KEXIM offers fixed interest rates denominated in foreign currency during the period in question. The interest rates are :
-Ships: 8% (pursuant to the Understanding)
-Plants and other capital goods: CIRR (pursuant to the Arrangernent)
According to the GOK, the interest rate cannot be less than 8%. KEXIM stated that the interest rate is determined by the contract amount, the collateral provided, the repayment period and the credit risk assessment.
Daewoo (twice during the IP), Hyundai Mipo (once during the IP) and Hyundai Heavy Industries used the export loan programme .
During the investigation, KEXIM and the co-operating shipyards considered that any information regarding the individual terms of KEXIM financing is confidential information and that any release of information regarding the terms and conditions of KEXIM financing would cause serious commercial damage. Consequently, only general information on the whole programme was given .
Under Article 1 of the ASCM a subsidy exists if (1) "there is a financial contribution by a government or any other public body ... [including] ... where a government
makes payments to a funding mechanism, or entrusts or directs a private body to
carry out [these] functions"; and (2) "a benefit is thereby conferred".
A subsidy is prohibited under Article 3 of the ASCM if it is "contingent, in law or, in fact, whether solely or as one of several other conditions, upon export performance, including those illustrated in Annex I" (the "Illustrative List of Export Subsidies). A subsidy contingent upon export performance is per se prohibited and therefore, there is no need to show adverse effects. Export credit programmes are expressly included within the scope of Annex I of the ASCM; thus, government programmes falling squarely within the provisions of Annex I are ipso facto prohibited subsidies in violation of Article 3.1(a).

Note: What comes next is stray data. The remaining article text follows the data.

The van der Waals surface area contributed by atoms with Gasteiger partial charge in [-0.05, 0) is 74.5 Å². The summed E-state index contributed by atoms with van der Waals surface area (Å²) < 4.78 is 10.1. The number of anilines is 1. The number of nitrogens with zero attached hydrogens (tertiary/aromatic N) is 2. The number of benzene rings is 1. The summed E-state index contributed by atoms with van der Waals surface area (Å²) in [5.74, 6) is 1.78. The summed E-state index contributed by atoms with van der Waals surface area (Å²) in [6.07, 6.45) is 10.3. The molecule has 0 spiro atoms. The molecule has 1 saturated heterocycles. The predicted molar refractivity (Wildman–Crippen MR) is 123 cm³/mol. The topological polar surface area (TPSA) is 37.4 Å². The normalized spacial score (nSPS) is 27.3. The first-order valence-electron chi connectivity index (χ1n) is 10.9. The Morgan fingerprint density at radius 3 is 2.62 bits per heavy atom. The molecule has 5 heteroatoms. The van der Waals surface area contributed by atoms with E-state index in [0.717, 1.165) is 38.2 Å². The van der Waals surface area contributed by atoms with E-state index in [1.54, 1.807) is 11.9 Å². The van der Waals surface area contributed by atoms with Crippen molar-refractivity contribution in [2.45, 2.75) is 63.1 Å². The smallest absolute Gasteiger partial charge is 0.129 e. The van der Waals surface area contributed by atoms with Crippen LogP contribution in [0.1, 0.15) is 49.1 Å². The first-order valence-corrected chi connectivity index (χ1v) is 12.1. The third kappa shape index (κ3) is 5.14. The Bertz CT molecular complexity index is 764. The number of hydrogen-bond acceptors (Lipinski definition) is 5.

The above elements are examined in turn.
Loans are a transfer of funds within the meaning of Article 1.1.(a)(1)(i). Therefore, KEXIM loans constitute financial contributions within the meaning of the above Article.
A benefit exists to the extent that shipyards have obtained loans at non market rates. In particular, in accordance with article 14(b) of the ASCM a loan by a government shall not be considered as conferring a benefit, unless there is a difference between the amount that the firm receiving the loan pays on the government loan and the amount the firm would pay on a comparable commercial loan which the firm could actually obtain on the market. In this case the benefit shall be the difference between these two amounts.
GOK has stated that the rate applied on these loans was in accordance with the minimum interest rate provided for in the Understanding ie 8%. Furthermore, the GOK has provided information on the average interest rates applicable during the IP by banks and other commercial institutions. These were in all instances above 8% reaching such high levels as 17% in 1998.
In view of the above it is considered that the loan programme in question has conferred a benefit on the recipients of the loans.
The GOK has stated that the loan programme only applies to transactions involving the exportation of capital goods from Korea. Loans are legally contingent upon the existence of an export contract. It can therefore be concluded that the programme constitutes an export subsidy within the meaning of Atticle 3.1(a) of the ASCM.
Prohibited subsidy issue
Export subsidies are prohibited unless they fall within the terms of footnote 5 of the ASCM which provides that "Measures referred to in Annex I as not constituting export subsidies shall not be prohibited under this or any other provision of this Agreement"